If we were looking for the hardest Europa League draw possible, Napoli was arguably it.
If you take Chelsea out of the equation, the Italian side are the biggest impediment to Arsenal claiming the top prize this season and, in truth, it was probably the draw Gunners fans were all secretly hoping to avoid.
But, as with Athletico Madrid last season, at some stage you have to face off against a side of genuine pedigree in the Europa League and this will be our biggest test so far in the competition.
But big ties are what makes continental competition and, if we aspire to get back into the Champions League – and go deep into the knockout stages – Napoli are just the sort of team we can expect to face. To that end, this is a draw we can look forward to with genuine excitement.
But who are Napoli and how have they been getting on this season?
As things stand, they currently sit in second place in the Italian top tier, with only Juventus ahead of them, some 18 points clear.
While, at first glance, that seems a ridiculous gap (and it is) you have to bear in mind that Serie A hasn’t been competitive for the last decade. Juventus have risen to the top just as the likes of Internazionale, AC Milan, Roma, and Lazio have withered into mediocrity.
Such is the gulf between the teams that Juve have won the title for seven consecutive years and look certain to make it eight this time out.
Among the rest, however, Napoli have put in some impressive performances, finishing in the top three on six occasions during the last eight years. Last season, they managed second spot, just four points behind Juve, under now Chelsea boss Maurizio Sarri.
So far this season, Napoli have 57 points from 27 games, with 17 wins, six draws and four defeats. They have scored 48 and conceded 21 goals. Though there are still 11 games to go, a slump in form of late means Carlo Ancelotti’s side have won just two of their last seven matches in the league, though their only defeat in that run came in a tempestuous clash with Juve.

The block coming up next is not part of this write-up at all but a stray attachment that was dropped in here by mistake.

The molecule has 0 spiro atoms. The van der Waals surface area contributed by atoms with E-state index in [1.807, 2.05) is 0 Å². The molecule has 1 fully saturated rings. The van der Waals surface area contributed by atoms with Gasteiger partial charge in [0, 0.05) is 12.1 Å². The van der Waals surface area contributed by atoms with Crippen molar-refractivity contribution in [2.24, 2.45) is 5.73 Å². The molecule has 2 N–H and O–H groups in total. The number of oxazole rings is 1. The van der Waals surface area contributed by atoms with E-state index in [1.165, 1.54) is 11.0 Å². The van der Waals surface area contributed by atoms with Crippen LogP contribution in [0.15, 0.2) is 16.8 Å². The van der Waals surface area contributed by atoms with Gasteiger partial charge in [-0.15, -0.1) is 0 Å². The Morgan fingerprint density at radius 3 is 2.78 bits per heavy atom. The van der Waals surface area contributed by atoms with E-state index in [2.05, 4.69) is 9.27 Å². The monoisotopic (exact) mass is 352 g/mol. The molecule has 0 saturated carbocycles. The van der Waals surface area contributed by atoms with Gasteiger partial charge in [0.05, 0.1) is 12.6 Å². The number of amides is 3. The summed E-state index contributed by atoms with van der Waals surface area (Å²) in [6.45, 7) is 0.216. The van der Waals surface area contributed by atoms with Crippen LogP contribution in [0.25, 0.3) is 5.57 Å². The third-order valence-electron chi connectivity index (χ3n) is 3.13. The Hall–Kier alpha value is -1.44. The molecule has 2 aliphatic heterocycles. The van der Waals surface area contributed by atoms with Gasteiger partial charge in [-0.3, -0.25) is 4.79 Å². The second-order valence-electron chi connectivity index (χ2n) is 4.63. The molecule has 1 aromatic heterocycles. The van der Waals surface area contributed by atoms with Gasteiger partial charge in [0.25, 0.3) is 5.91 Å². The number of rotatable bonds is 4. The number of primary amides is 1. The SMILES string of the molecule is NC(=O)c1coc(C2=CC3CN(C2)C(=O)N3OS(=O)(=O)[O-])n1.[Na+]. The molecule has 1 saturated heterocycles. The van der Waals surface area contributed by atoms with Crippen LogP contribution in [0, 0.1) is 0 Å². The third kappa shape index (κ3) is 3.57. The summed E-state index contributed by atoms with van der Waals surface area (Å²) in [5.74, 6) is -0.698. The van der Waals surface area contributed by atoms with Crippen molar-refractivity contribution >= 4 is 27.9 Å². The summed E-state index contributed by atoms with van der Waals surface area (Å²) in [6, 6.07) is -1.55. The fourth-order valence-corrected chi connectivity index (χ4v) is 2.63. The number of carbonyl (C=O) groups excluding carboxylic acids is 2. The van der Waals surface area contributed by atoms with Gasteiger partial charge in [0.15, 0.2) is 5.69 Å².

To claim their spot in the last eight, they saw off RB Salzburg, though, much like Arsenal, it was, in effect, by virtue of an away goal. Napoli triumphed 3-0 at home and then hung on to claim a 3-1 win in Germany – making it 4-3 on aggregate.
Likely to be key in the upcoming Europa League fixtures is the two respective home legs. Unfortunately, owing to a clash with Chelsea, the Gunners will have to play their second leg away from home after it was switched by UEFA.
For all their recent difficulties, Napoli have lost only once at the San Paolo Stadium, at the hands of Juventus earlier this month.
That aberration aside, they have claimed wins over the likes of Liverpool, Salzburg, and Milan – and they have held Paris Saint-Germain to a draw too.
Arsenal have a similarly impressive home record – with just two defeats in all competitions – and a reputation for free-scoring too. Clearly, a draw will be every bit as valuable as a win in these circumstances, with away goals likely to be determining factors.
In terms of key men, Polish striker Arkadiusz Milik has been the goal-getter this season, with 14 strikes to his name in the league and another two in the Champions League.
Further back, Italian Lorenzo Insigne, with 13 goals and six assists in Serie A and European competition, has been the driving force in the engine room, while Belgian midfielder Dries Mertens, with 11 goals and nine assists in Serie A and European competition, has been a key figure.
In Carlo Ancelotti, they have an experienced and wily campaigner, who was won a stack of trophies across the continent and has led some of the game’s top clubs, including Real Madrid, PSG, Bayern Munich, AC Milan, and Juventus.
Clearly, he is no fool and, though he has failed to replicate the form of previous incumbent Maurizio Sarri, the 59-year-old has kept Napoli in the top places in the league and kept them competitive in Europe too.
The size of Arsenal’s task speaks for itself. We face two tough games against the hardest opposition we could have drawn and there is unlikely to be a sterner test in the competition this season (and I include Chelsea in that).
The rewards of getting through are obvious, though, and that is what Emery and his squad must focus on in the build up to what should be a classic European tie.